Staff Blog / Feb 28, 2019
Being in Ministry with LGBTQ Youth after GC 2019 (Including a Discussion Guide about GC 2019)
By Chris Wilterdink
This post provides reflections on ministry with LGBTQ youth in a general sense, and it also contains specific references for youth ministries in the United Methodist Church. The United Methodist Church gathers a legislative body in order to speak officially on behalf of the church, and many of the recent gatherings have hosted an ongoing debate about human sexuality, same-sex marriage, and the ability to ordain those who do not fit traditional definitions of gender or sexuality.
(If this opening paragraph hasn’t scared you, please read on! It really is good! Also, I realize that I am a white, married, cisgender male, father of two – and that I don’t know everything. In fact, I have family members who revel in reminding me of that regularly!)
This post is not designed to change your mind. I write this with no liberal, nor conservative, theological agenda. The only explicit or implicit agenda set forth in this post is as follows: To help the church become (or remain) a safe place for youth. Many youth workers identify safety as one of the top priorities of their ministry. Teenagers all struggle with sexuality, as hormones turn on and off, teens experience new world of power dynamics, pleasures, dangers, and identity questions that they did not know about in childhood. Teenagers also all experience bullying in different degrees.
Bullying, Suicide, and Self Harm
Teenagers struggling with their sexuality or gender experience a higher than average amount of bullying, which can lead to the increased reports of depression, self-harm, and suicide (both considered and completed). If you are in ministry with LGBTQ youth, please be familiar with these resources before you read on. For too many gay and trans teens, the church may not be a place where they feel safe.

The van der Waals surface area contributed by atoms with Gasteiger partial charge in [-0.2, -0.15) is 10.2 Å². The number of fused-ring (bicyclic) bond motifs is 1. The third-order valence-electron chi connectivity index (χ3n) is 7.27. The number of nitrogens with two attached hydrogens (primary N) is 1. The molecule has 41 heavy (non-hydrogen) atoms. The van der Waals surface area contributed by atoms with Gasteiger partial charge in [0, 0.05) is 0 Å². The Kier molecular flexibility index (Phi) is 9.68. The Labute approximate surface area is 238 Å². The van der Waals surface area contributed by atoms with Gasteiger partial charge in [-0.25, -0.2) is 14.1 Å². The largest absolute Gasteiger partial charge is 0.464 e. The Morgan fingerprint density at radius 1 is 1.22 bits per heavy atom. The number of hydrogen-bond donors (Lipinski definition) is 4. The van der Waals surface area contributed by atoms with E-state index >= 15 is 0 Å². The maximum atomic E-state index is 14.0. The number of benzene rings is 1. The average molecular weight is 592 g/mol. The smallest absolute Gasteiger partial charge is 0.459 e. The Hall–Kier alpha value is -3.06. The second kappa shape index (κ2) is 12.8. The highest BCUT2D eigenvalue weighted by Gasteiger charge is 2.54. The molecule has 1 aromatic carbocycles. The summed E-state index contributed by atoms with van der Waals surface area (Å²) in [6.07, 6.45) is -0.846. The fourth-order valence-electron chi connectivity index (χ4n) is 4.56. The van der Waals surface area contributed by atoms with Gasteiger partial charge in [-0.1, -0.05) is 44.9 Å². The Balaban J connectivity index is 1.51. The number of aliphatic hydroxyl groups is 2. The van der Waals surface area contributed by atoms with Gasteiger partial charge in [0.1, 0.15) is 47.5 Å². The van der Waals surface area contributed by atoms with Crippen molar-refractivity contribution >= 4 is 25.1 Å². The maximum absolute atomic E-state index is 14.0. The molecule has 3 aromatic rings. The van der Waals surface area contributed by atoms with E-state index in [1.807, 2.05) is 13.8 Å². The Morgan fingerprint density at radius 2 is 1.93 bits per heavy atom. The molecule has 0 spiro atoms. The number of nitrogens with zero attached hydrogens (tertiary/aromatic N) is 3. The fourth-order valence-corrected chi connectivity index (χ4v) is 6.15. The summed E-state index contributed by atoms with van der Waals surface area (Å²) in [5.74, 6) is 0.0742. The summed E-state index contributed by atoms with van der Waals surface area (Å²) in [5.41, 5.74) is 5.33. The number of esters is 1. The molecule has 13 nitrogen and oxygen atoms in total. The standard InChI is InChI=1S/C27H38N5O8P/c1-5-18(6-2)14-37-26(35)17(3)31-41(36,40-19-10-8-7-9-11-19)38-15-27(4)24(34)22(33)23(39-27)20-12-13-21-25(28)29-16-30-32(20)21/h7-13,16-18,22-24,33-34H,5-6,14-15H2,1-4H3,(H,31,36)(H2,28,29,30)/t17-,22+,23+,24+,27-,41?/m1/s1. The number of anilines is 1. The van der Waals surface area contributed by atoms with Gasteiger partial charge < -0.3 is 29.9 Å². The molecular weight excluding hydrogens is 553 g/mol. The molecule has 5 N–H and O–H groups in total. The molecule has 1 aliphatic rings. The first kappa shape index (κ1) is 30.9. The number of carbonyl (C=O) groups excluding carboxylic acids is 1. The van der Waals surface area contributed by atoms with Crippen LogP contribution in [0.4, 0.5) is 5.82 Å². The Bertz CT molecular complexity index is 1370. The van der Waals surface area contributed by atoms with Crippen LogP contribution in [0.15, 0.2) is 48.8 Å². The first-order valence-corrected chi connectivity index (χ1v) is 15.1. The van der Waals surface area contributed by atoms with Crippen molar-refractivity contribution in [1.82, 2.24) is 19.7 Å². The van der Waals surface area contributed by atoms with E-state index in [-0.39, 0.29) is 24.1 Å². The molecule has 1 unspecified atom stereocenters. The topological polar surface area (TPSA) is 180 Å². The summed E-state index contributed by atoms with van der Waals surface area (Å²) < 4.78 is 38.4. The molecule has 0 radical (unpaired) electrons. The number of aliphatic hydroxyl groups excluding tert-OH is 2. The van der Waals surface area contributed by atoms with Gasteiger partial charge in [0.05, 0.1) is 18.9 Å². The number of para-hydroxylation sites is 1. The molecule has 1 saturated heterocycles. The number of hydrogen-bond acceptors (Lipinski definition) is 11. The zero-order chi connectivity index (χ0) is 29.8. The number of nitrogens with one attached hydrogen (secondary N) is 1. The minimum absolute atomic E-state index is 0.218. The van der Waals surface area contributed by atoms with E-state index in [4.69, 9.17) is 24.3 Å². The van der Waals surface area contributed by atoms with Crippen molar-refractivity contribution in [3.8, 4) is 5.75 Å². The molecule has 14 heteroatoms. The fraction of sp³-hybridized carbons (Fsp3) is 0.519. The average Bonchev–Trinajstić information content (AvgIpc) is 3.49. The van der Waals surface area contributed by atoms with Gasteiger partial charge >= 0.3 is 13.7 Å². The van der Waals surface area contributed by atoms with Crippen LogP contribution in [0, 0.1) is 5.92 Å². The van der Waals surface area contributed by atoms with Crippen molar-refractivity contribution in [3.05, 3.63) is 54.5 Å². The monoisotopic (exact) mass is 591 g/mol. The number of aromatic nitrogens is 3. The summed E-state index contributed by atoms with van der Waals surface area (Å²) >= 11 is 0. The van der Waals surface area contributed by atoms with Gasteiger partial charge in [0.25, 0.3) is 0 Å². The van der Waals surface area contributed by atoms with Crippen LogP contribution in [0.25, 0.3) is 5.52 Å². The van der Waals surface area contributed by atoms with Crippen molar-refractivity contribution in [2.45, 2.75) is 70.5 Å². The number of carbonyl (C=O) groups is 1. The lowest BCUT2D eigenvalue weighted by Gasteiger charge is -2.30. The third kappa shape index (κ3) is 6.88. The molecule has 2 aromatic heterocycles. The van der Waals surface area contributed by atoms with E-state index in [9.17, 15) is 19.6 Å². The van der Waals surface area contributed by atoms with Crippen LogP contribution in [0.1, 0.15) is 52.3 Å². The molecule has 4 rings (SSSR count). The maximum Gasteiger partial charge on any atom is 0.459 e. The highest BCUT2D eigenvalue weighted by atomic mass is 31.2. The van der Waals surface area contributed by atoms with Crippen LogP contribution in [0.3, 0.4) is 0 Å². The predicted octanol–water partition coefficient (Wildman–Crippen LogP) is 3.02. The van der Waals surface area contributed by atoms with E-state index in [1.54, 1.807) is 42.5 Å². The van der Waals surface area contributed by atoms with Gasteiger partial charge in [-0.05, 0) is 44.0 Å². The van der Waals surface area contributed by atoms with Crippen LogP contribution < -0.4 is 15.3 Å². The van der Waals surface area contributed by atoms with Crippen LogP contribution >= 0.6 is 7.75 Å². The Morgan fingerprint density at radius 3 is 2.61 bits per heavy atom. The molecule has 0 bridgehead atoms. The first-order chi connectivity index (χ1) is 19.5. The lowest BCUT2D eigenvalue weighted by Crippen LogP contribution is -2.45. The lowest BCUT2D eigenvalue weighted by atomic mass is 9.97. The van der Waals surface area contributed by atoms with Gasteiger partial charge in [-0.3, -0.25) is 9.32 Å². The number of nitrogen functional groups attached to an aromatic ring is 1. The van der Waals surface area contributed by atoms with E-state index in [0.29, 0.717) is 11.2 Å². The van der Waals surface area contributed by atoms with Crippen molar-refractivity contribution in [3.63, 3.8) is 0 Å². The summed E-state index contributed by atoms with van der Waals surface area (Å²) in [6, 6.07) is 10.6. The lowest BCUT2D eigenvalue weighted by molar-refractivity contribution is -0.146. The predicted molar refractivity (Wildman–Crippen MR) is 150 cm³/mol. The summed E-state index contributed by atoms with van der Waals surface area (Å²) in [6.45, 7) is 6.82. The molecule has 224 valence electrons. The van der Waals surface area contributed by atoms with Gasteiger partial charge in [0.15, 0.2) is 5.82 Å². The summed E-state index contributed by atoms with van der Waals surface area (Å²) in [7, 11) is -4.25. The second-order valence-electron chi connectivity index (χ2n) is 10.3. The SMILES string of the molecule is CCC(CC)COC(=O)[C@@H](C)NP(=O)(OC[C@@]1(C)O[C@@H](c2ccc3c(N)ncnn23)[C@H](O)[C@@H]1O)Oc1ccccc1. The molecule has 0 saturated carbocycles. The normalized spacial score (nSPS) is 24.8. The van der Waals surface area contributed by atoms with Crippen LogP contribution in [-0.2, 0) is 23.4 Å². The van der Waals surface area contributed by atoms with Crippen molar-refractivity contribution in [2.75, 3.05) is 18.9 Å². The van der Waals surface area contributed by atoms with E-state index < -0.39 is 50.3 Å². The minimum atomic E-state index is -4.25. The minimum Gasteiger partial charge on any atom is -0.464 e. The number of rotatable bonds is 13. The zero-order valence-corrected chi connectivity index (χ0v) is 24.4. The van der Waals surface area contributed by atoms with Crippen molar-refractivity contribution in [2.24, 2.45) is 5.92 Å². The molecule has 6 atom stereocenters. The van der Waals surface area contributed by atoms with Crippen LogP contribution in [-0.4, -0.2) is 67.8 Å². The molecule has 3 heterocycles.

Some of the most essential resources for helping LGBTQ teens who are struggling with bullying and/or depression:
- National Suicide Prevention Lifeline: 1-800-273-TALK (8255) https://suicidepreventionlifeline.org
- Crisis Text Line: Text “home” to 741741https://www.crisistextline.org
- Trevor Lifeline: 1-866-488-7386 or text START to 678678https://www.thetrevorproject.org
- TransLifeline: 877-565-8860 https://www.translifeline.org
Integrity is Key
Responding When a Teen Comes Out to You
Thank you so much for sharing this with me. I appreciate that it takes a lot of courage to share something of yourself, and I am thrilled and honored you chose to share this with me. Know that God already is present to this information; he knows you and he loves you, and here we know you and we love you, and this information doesn’t change that. I’m not sure what everyone else thinks or what discussions around this have already happened, so I don’t have all the answers to all the specifics right now. But if you want, we can find out together.”
You Don’t Have to be the Expert
Your Language and Their Identity in Christ
General Conference 2019 Discussion Guide
- The legislative body at GC2019 passed the Traditional Plan 53% to 47% – while that simple majority was enough to pass the plan, it is clear that everyone is not of one mind. That would be fair to say for any of the 3 plans that were presented
- Did you know that the United Methodist Church has a Constitution? It can be found in the Book of Discipline. Parts of the Traditional Plan that were passed have already been identified as “in conflict with the constitution.” So that means even though the Traditional Plan was passed, it cannot take effect until a review by a judicial committee. That will happen in April. All that is to say, officially the UMC is in status quo until at least April.